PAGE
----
CO/Propane alarm has gotten SUPER sensitive - Fiberglass RV


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Old 09-16-2021, 03:10 PM   #1
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CO/Propane alarm has gotten SUPER sensitive

Yes, I've read other posts about how sensitive these sensor/alarms always are, and yes, mine went off after I ate beans and passed gas. Almost any strong aromatic smell does set them off. However, after full timing for nearly 2 years, in the last couple of months, the alarm is going off more and more frequently and often for no reason I can figure out. For instance, I was camped where it was quite chilly at night and up into the high 80's in the daytime. It was also windy and dusty, so I didn't have all my windows open, but did keep the ceiling vent for the fan open. In the middle of the day, with no one in the camper, the alarm would start beeping and continue for hours. Just because it got hot inside? The alarm also went off while I was driving, even when I had turned off the propane and bled out the burners. It went off in the middle of the night when it was raining - with windows closed and ceiling vent open. That time, the only way I could get it to stop was to run the AC on the chance that would reduce the humidity and stop the alarm.
So I borrowed a portable propane sensor from a friend just to be sure there wasn't a propane leak somewhere in the camper. This is a 16' Casita FD which has a propane option for the refrigerator and the hot water heater, as well as the propane heater and the two burners. We checked all the areas we could reach where there could be a propane leak including under cabinets where lines might be, inside the hot water heater area and the frig. Propane detector did not find any leaks. Yesterday, when the alarm again went off, I held the propane detector next to the opening in the camper's alarm - nothing. Then I tried turning up the portable sensor/detector to maximum sensitivity. After 15 seconds, it did indicate something mild. This sensor at the usual level of sensitivity will detect a tiny propane leak in 5 seconds. After several more incidents, I have concluded that my camper's alarm has become more and more sensitive over the last 2 years. I did try wiping off the face of the alarm in case there was dust or something. No help. Have other RVers had these alarms get super sensitized over time? Do they just wear out and need to be replaced? I took off my sneakers, which were warm and very slightly fragrant and put them under the bed -- alarm went off. I cooked some highly fragrant Chai and left the pan open on the stove - the alarm went off. This is way too sensitive, not helpful and going to drive me crazy - not keep me safe. Believe me, I have a very sensitive nose. When we were trying out the portable sensor, I could still smell propane after it no longer detected any. If I can't smell anything that would set off an alarm, what is going on? Any thoughts?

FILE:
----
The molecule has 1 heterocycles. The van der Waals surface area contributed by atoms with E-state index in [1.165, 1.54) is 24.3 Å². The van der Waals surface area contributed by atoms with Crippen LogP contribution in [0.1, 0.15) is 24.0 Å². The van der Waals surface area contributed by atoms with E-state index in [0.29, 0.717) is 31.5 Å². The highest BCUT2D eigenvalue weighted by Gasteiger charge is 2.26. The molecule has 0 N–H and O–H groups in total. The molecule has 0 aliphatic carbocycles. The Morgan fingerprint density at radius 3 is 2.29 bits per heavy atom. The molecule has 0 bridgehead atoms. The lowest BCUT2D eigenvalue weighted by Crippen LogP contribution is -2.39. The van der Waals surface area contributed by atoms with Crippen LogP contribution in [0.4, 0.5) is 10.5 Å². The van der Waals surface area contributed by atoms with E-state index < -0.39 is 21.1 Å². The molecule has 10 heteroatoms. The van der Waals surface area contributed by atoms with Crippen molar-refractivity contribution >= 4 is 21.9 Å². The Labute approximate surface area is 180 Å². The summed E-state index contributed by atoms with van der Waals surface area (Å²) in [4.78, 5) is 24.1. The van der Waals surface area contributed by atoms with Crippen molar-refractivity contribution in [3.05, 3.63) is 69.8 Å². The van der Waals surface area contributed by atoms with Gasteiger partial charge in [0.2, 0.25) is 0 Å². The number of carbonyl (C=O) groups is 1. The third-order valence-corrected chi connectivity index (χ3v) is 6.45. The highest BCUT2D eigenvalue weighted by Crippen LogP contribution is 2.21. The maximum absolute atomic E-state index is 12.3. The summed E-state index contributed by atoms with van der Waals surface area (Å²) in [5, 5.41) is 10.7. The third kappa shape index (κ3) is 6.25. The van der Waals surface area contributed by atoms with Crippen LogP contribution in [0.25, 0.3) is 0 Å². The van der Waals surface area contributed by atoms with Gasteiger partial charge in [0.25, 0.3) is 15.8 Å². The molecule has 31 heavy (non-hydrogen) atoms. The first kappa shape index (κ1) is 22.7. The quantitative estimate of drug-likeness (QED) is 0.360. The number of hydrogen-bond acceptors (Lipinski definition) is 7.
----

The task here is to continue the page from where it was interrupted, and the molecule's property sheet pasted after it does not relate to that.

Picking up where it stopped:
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Old 09-16-2021, 03:26 PM   #2
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Buy a new alarm and do it right away.
The stink in propane goes away with a really slow/small leak.
Its your life so stay safe.
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Old 09-16-2021, 05:04 PM   #3
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Yes! Detectors have a lifespan. In normal residential service, I believe most say to replace every 10 years. But they can wear our much faster when they are exposed to temperature extremes and other harsh environmental conditions (dust, pollen, smoke...). So I'd expect less than 10 years in RV service.

I assume yours is 3-4 years old, based on your trailer profile. That's pretty young to be malfunctioning. However, you don't know how long and under what conditions they were stored before Casita installed them.

When in doubt, replace. False alarms are a common indication of end-of-life. Same thing happened with our household smoke detectors. By the calendar they should have still been good, but they started going off often and for no reason. Replaced and all was quiet.

If you put in a new one and it continues to alarm, then you have to look for a cause. In the meantime, just to be safe you could shut off the gas at the tank until you get a replacement installed.